Child and family poverty in Canada: Implications for child welfare research

information sheet
Information Sheet #
Published in
Kaila de Boer, David W. Rothwell & Christopher Lee
Suggested Citation

deBoer, K., Rothwell, D.W. & Lee, C. (2013). Child and family poverty in Canada: Implications for child welfare research. Canadian Child Welfare Research Portal Information Sheet # 123.

The 1989 House of Commons unanimously passed a motion to eliminate child poverty by 2000. 13 years after the target date between 500,000 and 1 million children in Canada continue to grow up in households that are struggling economically (Statistics Canada, CANSIM table 202-0802). In this brief we describe the measures of low-income used in Canada for families and children. Further, we provide the most recent data on low income rates in Canada and across provinces. We then summarize key findings from longitudinal studies about how child poverty affects later life outcomes. The information sheet concludes with a review of the research on poverty and maltreatment.

Measures of low income in Canada

Statistics Canada does not produce an official poverty line. Rather, three measures of low-income have been developed. These measures use annual household income and compare that income against an absolute or relative threshold of basic needs. The thresholds are subject to continuous debate.

The low-income lines are generated for a variety of demographic differences (age, gender, family type) and geography (province and census metropolitan areas). A child is considered to be low income when he or she is in the care of a household who has an annual income below the given measure of low-income for a given economic family type1, age, gender and geography. For the purposes of this information sheet, we will refer to the low income rates as poverty rates.


The most commonly cited Canadian Low Income Cut-Off (LICO) is a relative measure of poverty wherein the family is expected to spend 20 percent or more of their income than the average family on basic necessities of food shelter and clothing.  LICOs are calculated for before and after tax income (including government transfers) and adjusted for inflation with the Consumer Price Index applied to the base year of 1992 (Murphy, Zhang, & Dionne, 2012).  As such, LICOs reflect changes in inflation since 1992, but do not account for changes in the spending patterns of families.  LICO lines are calculated for seven family sizes and five community sizes. The after-tax values are typically preferred in analysis because they take into consideration the redistributive social welfare policies such as social assistance and the Canada Child Tax Benefit (Murphy et al., 2012).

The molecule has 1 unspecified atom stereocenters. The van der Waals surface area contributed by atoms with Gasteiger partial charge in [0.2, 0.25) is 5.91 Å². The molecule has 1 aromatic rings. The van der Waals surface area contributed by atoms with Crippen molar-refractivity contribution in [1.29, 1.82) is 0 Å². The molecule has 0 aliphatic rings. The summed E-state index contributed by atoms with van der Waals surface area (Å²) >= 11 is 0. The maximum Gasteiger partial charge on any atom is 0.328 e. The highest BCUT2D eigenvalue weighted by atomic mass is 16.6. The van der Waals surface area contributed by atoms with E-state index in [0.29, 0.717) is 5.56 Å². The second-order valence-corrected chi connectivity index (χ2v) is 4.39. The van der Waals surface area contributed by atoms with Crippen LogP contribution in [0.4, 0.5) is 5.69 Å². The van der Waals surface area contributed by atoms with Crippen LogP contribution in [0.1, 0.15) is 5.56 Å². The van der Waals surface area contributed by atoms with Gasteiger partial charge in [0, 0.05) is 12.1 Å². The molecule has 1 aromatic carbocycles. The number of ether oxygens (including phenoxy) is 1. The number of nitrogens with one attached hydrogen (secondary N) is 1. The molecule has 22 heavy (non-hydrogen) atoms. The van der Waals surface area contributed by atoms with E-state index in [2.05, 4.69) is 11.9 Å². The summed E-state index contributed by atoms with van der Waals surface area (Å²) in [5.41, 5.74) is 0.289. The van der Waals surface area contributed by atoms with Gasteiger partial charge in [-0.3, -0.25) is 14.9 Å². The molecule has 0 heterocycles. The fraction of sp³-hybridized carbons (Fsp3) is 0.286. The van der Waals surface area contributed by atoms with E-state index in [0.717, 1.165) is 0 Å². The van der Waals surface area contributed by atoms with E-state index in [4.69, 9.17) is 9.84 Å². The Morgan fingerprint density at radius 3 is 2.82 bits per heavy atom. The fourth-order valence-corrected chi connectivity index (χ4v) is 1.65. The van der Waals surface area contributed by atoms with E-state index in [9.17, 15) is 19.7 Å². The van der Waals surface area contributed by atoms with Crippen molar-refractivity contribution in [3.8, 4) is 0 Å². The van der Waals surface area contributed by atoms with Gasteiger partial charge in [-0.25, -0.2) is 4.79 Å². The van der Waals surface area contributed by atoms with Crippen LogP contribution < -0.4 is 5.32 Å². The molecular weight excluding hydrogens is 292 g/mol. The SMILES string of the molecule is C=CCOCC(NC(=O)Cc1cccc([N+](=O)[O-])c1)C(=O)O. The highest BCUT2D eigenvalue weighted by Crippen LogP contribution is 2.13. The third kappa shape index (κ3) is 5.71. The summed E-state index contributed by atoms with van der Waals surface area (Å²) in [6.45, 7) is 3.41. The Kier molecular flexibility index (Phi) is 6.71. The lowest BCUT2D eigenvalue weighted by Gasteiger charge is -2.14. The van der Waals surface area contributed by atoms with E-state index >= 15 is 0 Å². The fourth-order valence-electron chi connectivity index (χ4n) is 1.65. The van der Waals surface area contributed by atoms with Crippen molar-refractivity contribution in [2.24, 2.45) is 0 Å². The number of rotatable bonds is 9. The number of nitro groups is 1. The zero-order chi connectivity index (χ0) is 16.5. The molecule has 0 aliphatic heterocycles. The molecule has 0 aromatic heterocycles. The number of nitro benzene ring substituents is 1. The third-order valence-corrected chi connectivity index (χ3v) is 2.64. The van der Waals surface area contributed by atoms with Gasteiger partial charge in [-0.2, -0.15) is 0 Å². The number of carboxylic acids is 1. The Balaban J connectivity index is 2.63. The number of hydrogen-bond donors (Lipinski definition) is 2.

The Low Income Measure (LIM) is a relative measure of poverty. Using the LIM, a household is considered to be low-income when their annual income falls below the threshold of 50% of the median of the distribution for a given household size.


In Canada, the Market Basket Measure (MBM) is an absolute measure of poverty. The absolute threshold for MBM is set by estimating the cost of purchasing an array of predefined goods and services such as food, clothes and shelter. If a household does not earn sufficient income to make ends meet defined by the market basket they are considered to be low income.

Each of these measures has strengths and weaknesses. For further details on how low incomes are calculated and measured in Canada see the report by Statistics Canada (2011).

Aggregate trends of child poverty over time

Figure 1 shows the rates of child poverty using the LICO before tax and after tax rates over time (1989-2010). We focus mostly on the after tax rates because they take into consideration income transfers and tax credits.

Figure 1: Canada child poverty rates over time* 

*Source Statistics Canada. “CANSIM - 202-0802 - Persons in Low Income Families,” 2013.

The data reveal that after tax child poverty rates peaked in 1996 with a rate of 18.4% of all children. Since then the rate has steadily fallen 31% to 8.2% in 2010 (most recent data). When the LIM is used the child poverty rate has increased from 13.7% to 14.5% over the same period (or 6%).

Provincial comparisons

Figure 2 shows the 2010 child poverty rates by province.

Figure 2: 2010 child poverty AT LICO by province*

*Source Statistics Canada. “CANSIM - 202-0802 - Persons in Low Income Families,” 2013.